Review delayed on 9/11 memorial proposed for Franklin Square in Philly

 Artist rendering of a 9/11 memorial proposed for Franklin Square. (Image courtesy of Phila911 Inc.)

Artist rendering of a 9/11 memorial proposed for Franklin Square. (Image courtesy of Phila911 Inc.)

A 9/11 memorial, proposed for Franklin Square in Philadelphia, is trying to get through the city’s review process.

Steven Saymon, a recently retired police officer from Deptford, N.J., was among the thousands of officers who responded to the attacks on the World Trade Center towers 12 years ago. He sorted through the rubble for days.

“It affected me greatly,” said Saymon. “In fact, it led to my retirement from police services, due to the illnesses I contracted on my early days on the pile.”

In 2011, Saymon spearheaded the creation of a 9/11 memorial in Brooklawn, N.J. Now, he and designer Jeffrey Little want to erect one in Philadelphia.

The memorial would consist of two towers, each 9 feet 11 inches tall, with a replica of the Liberty Bell suspended between them. The bell’s crack would be mended with steel from the original Twin Towers. The site would also feature relics from the Pentagon and the crash site in Shanksville, Pa.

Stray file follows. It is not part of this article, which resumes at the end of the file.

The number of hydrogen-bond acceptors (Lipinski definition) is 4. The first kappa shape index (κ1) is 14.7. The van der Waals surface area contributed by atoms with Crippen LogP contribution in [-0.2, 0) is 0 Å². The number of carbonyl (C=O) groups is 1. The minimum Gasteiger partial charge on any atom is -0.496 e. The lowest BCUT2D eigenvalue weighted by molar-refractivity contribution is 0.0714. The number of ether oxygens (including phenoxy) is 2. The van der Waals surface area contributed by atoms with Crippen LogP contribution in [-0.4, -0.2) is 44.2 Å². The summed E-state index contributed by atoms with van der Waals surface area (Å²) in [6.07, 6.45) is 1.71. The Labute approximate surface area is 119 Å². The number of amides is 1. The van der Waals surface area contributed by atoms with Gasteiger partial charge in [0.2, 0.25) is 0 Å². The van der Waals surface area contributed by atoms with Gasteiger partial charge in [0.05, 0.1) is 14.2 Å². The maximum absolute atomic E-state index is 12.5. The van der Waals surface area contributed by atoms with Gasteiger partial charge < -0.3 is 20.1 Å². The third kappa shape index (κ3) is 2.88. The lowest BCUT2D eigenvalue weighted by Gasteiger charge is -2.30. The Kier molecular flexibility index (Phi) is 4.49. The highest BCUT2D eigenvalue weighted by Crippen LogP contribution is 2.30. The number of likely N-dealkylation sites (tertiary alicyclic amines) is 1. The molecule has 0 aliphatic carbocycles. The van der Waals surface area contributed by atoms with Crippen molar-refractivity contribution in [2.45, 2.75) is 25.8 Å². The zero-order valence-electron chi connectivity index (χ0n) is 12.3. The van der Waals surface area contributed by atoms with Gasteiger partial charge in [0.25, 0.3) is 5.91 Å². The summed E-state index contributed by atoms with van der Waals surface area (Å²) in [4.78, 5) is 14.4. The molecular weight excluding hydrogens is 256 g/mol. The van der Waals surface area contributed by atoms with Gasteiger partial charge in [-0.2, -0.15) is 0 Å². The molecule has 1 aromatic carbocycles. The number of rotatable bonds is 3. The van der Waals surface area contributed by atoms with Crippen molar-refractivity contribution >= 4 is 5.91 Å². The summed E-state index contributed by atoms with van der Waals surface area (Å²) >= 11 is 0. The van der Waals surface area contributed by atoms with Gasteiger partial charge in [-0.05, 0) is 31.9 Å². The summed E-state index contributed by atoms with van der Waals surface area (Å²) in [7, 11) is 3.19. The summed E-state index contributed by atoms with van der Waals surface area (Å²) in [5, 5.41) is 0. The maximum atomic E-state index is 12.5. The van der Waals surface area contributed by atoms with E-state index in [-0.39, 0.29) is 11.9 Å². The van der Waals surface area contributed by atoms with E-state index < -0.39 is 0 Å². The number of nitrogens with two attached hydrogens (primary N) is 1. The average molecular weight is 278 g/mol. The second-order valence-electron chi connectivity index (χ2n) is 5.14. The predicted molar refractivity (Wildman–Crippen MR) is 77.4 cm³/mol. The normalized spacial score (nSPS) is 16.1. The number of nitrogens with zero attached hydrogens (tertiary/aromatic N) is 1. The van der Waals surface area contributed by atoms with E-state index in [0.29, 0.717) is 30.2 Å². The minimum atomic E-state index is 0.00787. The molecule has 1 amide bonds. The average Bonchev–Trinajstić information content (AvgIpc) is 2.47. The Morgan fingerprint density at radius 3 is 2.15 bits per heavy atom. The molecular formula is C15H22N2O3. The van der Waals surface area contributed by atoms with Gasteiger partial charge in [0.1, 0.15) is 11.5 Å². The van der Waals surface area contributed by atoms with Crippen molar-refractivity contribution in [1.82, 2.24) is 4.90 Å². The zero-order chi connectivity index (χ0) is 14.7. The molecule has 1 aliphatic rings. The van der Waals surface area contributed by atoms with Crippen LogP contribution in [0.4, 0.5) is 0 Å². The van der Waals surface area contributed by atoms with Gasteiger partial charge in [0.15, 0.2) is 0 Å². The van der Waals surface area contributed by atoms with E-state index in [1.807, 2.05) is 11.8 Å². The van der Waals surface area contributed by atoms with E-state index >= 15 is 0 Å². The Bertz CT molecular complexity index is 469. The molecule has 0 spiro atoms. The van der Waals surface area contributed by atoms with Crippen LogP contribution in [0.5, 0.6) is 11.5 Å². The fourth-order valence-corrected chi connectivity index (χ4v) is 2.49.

The concept, backed by Congressman Bob Brady and City Councilman Mark Squilla, was slated to go before the Philadelphia Art Commission this week, but was pulled from the agenda at the last minute.

“The Art Commission indicated they want to tweak the design,” said Little. “We’re not sure if that means color or style. We’re not sure what tweaking means. They’re some of the things we’re going to be working out before the next month’s meeting, and if we’re going to be receptive to their changes or not.”

The memorial’s cost — about $35,000 — would be covered by private donations.

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